Meet the Author

Beth Mowry |

Research Assistant

Beth Mowry

Beth Mowry was formerly a research assistant in the Research Department of the Federal Reserve Bank of Cleveland. Her work focuses on labor markets and business cycles.

09.09.09

Economic Trends

Employment Situation, August 2009

Beth Mowry

Payroll losses continued to moderate in August, as net nonfarm employment declined by 216,000 compared to an average loss of 405,000 jobs over the past six months. However, revisions tacked an extra 49,000 losses onto June and July figures, leaving those months’ respective declines at 463,000 and 276,000. The added declines were almost entirely due to downward revisions to government payrolls.

The unemployment rate climbed 0.3 percentage point to 9.7 percent in August as the number of unemployed persons jumped up 466,000. July’s slight unemployment rate decline of 0.1 percentage point was caused by 422,000 people exiting the labor force. A less volatile measure of labor market stress is the employment-to-population ratio, which reached its lowest level since 1984, 59.2 percent. Although the labor market has come a long way since 741,000 payrolls were cut in January, the August cuts were still large by historical standards.

The diffusion index of employment change rose to 35.2, a substantial improvement from March’s record low of 19.6, but still far below the expansionary threshold of 50. The current reading means that only 35.2 percent of industries are expanding employment, while the rest are still announcing layoffs or holding tight.

The moderation in payroll decline last month applied to most major industries, although goods-producing industries as a whole worsened, dropping from 122,000 losses in July to 136,000 losses in August. Within goods industries, manufacturing losses picked up to 63,000, while construction losses lessened to 65,000. While manufacturing losses grew in August, they were still much better than average losses of about 170,000 jobs over the first two quarters of the year. Furthermore, manufacturing payrolls in September are likely to continue improving as auto manufacturers resume production in the aftermath of the cash-for-clunkers program.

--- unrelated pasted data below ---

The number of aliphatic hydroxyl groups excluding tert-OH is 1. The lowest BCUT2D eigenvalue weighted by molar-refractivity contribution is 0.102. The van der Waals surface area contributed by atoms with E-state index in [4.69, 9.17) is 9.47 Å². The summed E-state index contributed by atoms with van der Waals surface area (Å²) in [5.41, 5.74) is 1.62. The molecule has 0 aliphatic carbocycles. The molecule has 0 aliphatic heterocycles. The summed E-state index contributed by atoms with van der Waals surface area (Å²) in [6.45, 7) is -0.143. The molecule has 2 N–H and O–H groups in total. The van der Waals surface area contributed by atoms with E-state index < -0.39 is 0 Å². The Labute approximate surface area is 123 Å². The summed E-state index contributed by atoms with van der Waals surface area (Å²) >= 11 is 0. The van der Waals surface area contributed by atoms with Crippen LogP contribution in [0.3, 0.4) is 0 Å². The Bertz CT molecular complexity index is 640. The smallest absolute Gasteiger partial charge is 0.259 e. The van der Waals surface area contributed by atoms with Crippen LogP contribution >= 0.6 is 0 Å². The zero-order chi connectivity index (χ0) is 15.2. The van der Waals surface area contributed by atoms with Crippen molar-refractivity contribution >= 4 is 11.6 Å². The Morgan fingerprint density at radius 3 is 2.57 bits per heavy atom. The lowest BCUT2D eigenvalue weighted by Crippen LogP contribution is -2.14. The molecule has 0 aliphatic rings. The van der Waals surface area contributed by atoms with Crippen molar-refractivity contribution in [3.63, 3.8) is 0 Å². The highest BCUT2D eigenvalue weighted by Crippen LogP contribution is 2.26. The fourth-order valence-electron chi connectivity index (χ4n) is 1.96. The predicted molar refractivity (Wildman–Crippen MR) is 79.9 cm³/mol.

Payroll losses in service-providing industries lessened considerably, from 154,000 in July to just 80,000 in August. The only industries not contributing to the overall improvement in services were financial activities, in which losses nearly doubled to 28,000, and leisure and hospitality, in which a 1,000 payroll gain in July turned to a 21,000 loss in August. All other service industries moved closer to positive territory. Trade, transportation and utilities shed just 28,000 jobs last month compared to 85,000 in July, professional and business services lost 22,000 jobs compared to 33,000 in July, information services decreased its losses from 14,000 to 10,000, and the government shed 18,000 jobs compared to 28,000 in July. Retail trade losses shrank from 43,000 to just 9,600, marking this sector’s best performance since January 2008. Although government losses were smaller in August, the sector has declined for four consecutive months now after solidly contributing to labor market growth throughout most of the earlier months in this recession. Education and health was the lone sector to outright add jobs, increasing its payroll count by 52,000 compared to 21,000 in July.

Labor Market Conditions and Revisions

 
Average monthly change (Thousands of employees, NAICS)

June
current

Revision to June

July
current

Revision to July

August
2009
Payroll Employment
−463
−20
−276
−29
−216
Goods-producing
−212
11
−122
6
−136
Construction
−79
7
−73
3
−65
Heavy and civil engineering
−14
2
−8
2
−8
Residentiala
−24.8
8
−23
3
−23
Nonresidentialb
−40.2
−3
−41
−3
−35
Manufacturing
−123
8
−43
9
−63
Durable goods
−101
4
−24
8
−51
Nondurable goods
−22
4
−19
1
−12
Service-providing
−251
−31
−154
−35
−80
Retail trade
−20
1
−43
1
−10
Financial activitiesc
−33
−4
−17
−4
−28
PBSd
−101
5
−33
5
−22
Temporary help services
−30
2
−8
2
−7
Education and health services
33
−4
21
4
52
Leisure and hospitality
−19
−1
1
−8
−21
Government
−72
−24
−28
−35
−18
Local educational services
−8
−16
−31
−14
−9
  1. Includes construction of residential buildings and residential specialty trade contractors.
  2. Includes construction of nonresidential buildings and nonresidential specialty trade contractors.
  3. Financial activities include the finance, insurance, and real estate sector and the rental and leasing sector.
  4. PBS is professional business services (professional, scientific, and technical services, management of companies and enterprises, administrative and support, and waste management and remediation services.
  5. Source: Bureau of Labor Statistics.